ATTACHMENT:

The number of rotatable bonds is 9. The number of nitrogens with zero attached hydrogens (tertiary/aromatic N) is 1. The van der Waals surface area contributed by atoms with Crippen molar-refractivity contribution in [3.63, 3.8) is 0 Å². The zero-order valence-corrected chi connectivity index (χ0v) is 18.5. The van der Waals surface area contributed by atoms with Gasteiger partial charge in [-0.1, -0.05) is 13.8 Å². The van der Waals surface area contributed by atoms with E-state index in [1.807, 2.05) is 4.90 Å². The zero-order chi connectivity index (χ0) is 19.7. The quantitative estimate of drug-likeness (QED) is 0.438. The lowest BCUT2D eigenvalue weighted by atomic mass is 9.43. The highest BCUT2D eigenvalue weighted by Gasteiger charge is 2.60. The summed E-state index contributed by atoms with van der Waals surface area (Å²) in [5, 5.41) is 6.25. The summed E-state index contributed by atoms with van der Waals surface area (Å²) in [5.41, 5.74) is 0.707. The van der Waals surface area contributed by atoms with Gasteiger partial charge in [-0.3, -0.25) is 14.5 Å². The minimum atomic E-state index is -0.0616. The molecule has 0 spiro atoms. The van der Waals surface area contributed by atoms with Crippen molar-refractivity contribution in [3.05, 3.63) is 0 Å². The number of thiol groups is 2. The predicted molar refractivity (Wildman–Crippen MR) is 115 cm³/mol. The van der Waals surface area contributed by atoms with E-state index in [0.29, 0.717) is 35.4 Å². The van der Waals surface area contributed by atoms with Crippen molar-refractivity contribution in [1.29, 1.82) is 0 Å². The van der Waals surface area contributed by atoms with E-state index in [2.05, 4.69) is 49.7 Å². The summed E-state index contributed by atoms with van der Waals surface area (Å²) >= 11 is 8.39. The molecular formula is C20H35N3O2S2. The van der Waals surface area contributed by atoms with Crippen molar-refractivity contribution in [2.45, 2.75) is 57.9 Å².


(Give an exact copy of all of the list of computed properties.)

The number of rotatable bonds is 9. The number of nitrogens with zero attached hydrogens (tertiary/aromatic N) is 1. The van der Waals surface area contributed by atoms with Crippen molar-refractivity contribution in [3.63, 3.8) is 0 Å². The zero-order valence-corrected chi connectivity index (χ0v) is 18.5. The van der Waals surface area contributed by atoms with Gasteiger partial charge in [-0.1, -0.05) is 13.8 Å². The van der Waals surface area contributed by atoms with E-state index in [1.807, 2.05) is 4.90 Å². The zero-order chi connectivity index (χ0) is 19.7. The quantitative estimate of drug-likeness (QED) is 0.438. The lowest BCUT2D eigenvalue weighted by atomic mass is 9.43. The highest BCUT2D eigenvalue weighted by Gasteiger charge is 2.60. The summed E-state index contributed by atoms with van der Waals surface area (Å²) in [5, 5.41) is 6.25. The summed E-state index contributed by atoms with van der Waals surface area (Å²) in [5.41, 5.74) is 0.707. The van der Waals surface area contributed by atoms with Gasteiger partial charge in [-0.3, -0.25) is 14.5 Å². The minimum atomic E-state index is -0.0616. The molecule has 0 spiro atoms. The van der Waals surface area contributed by atoms with Crippen molar-refractivity contribution in [3.05, 3.63) is 0 Å². The number of thiol groups is 2. The predicted molar refractivity (Wildman–Crippen MR) is 115 cm³/mol. The van der Waals surface area contributed by atoms with E-state index in [0.29, 0.717) is 35.4 Å². The van der Waals surface area contributed by atoms with Crippen molar-refractivity contribution in [1.29, 1.82) is 0 Å². The van der Waals surface area contributed by atoms with E-state index in [2.05, 4.69) is 49.7 Å². The summed E-state index contributed by atoms with van der Waals surface area (Å²) >= 11 is 8.39. The molecular formula is C20H35N3O2S2. The van der Waals surface area contributed by atoms with Crippen molar-refractivity contribution in [2.45, 2.75) is 57.9 Å².